Web Services: It's So Crazy, It Just Might Not Work
That high-pitched sound you hear is the Web Services hype machine revving up, as words like "revolution' and "paradigm" begin making their regularly scheduled appearance in the press and white papers, where we are promised a Shiny New World of on-the-fly software creation.
The hype is happening just as practical applications for XML-structured data beginning to appear. Web Services can reduce the effort and quicken the process of creating standards between developers or businesses which want to work together, an important if somewhat modest improvement in the Internet's plumbing.
Unfortunately, though, Web Services are being sold not only as improved plumbing but also as a way to create fantastic new software, seamlessly and automatically connecting any two business processes or applications anywhere on the network as if by magic.
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A bit too much as-if-by-magic, in fact, because against the backdrop of inflated claims for automatic interoperability is the usual set of mundane but intractable problems that plague any grand vision. While these problems are complex and various, their essence can be summed up fairly simply:
Two old men were walking down the street one day, when the first remarked to the second, "Windy, ain't it?"
"No," the second man replied, "It's Thursday."
"Come to think of it," the first man replied, "I am too. Lets get a coke."
If two parties are out of sync, communication can seem to be happening, without much really getting communicated. To see in more detail why the idea of automatic interoperability is (much) harder than it first appears, it helps to look at the examples of public Web Services being offered as proof of concept.
Automated stock price retrieval is the the standard Web Service -- it is simple, obvious, and valuable, and almost every description of Web Services uses it as an example. It is not, however, representative of any real-world challenges.
Stock prices exist in an extremely constrained world: there is a canonical list of company-to-ticker-symbol mappings, the types of data that can be derived from these ticker symbols are both narrow and well understood, and it is illegal to tamper with the data.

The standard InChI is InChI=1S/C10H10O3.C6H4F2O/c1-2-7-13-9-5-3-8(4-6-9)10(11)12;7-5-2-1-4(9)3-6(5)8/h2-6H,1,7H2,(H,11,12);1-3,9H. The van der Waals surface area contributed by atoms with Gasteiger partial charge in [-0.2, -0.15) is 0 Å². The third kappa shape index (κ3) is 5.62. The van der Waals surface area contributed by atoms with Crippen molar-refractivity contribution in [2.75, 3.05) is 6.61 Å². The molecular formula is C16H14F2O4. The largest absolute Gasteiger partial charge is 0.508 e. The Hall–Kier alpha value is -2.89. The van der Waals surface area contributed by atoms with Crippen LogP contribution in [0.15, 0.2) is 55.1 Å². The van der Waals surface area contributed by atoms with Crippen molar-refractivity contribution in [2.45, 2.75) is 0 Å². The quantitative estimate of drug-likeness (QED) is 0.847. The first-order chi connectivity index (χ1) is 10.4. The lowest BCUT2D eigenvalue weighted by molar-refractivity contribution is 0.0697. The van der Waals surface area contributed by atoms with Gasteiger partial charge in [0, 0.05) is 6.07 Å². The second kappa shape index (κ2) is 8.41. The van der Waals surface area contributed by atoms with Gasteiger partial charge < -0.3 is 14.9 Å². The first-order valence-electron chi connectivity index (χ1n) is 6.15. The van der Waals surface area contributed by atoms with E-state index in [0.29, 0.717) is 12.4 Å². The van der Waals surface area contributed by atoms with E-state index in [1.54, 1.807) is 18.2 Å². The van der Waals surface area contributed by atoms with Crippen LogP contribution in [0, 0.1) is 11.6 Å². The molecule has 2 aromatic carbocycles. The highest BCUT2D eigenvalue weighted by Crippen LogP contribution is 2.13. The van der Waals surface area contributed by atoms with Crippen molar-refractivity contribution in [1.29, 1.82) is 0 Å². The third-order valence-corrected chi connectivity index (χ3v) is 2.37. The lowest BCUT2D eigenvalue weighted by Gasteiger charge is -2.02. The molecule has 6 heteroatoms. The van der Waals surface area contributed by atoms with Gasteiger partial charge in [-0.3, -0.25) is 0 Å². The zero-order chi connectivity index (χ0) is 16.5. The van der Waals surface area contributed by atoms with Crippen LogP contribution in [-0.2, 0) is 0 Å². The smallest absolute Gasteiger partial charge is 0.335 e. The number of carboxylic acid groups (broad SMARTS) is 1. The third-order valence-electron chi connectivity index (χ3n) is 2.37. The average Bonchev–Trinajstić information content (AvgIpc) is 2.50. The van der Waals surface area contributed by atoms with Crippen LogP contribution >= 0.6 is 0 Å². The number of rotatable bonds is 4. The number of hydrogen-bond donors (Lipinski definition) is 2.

The stock quote example, in other words, illustrates Web Service technology without solving a single problem of shared context, because all the coordination has been established in advance. The connections between company names, ticker symbols, and stock prices were worked out not just prior to Web Services, but prior to the Web, the Internet, and even computers.
Financial data is a lousy proof of concept; networking examples using financial data are almost always successful, even on networks with otherwise poor technological characteristics, e.g. WAP.
Without the shill of financial data, the Web Service examples start to look a little thin. A scan of XMethods.com, which lists existing public Web Services, reveals that most of the entries either rely on services where the terms are already well understood by all parties -- lease calculators, flight information, converting Fahrenheit to Celsius or inches to millimeters -- or places where the data is already publicly available on the Web but the interface can be automated -- address lookups, eBay auctions, Amazon book ranks.
If these are proof-of-concept implementations, what concepts are they proving? Take the inches-to-millimeters example; who would willingly incur the overhead and latency of a remote HTTP call when they could simply multiply inches by 25.4 to get millimeters? These sample services illustrate that it's difficult to create a web service that doesn't rely on both the client and the server understanding the terms of the transaction in advance.
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The problem these examples sidestep is shared context. How can you create interoperability among two parties who've never interacted with one another before? Without defining in advance what language they will use to communicate?
And the answer of course is "you can't," unless you're willing to limit yourself to applications like inch-to-millimeter conversions, where the units involved are so trivial and so universally defined as to present no real problems of interoperability in the first place. Any coordination problem worth solving does not have a solution that can be completely specified in advance.
The vision of Web Services as a framework for automated interactions suffers from these coordination issues at several different points.
- XML only eases interoperability, it doesn't create it
- The current Web Services stack simply moves the problem to higher and higher layers
- As long as there are humans involved, there will be context errors, both intentional and unintentional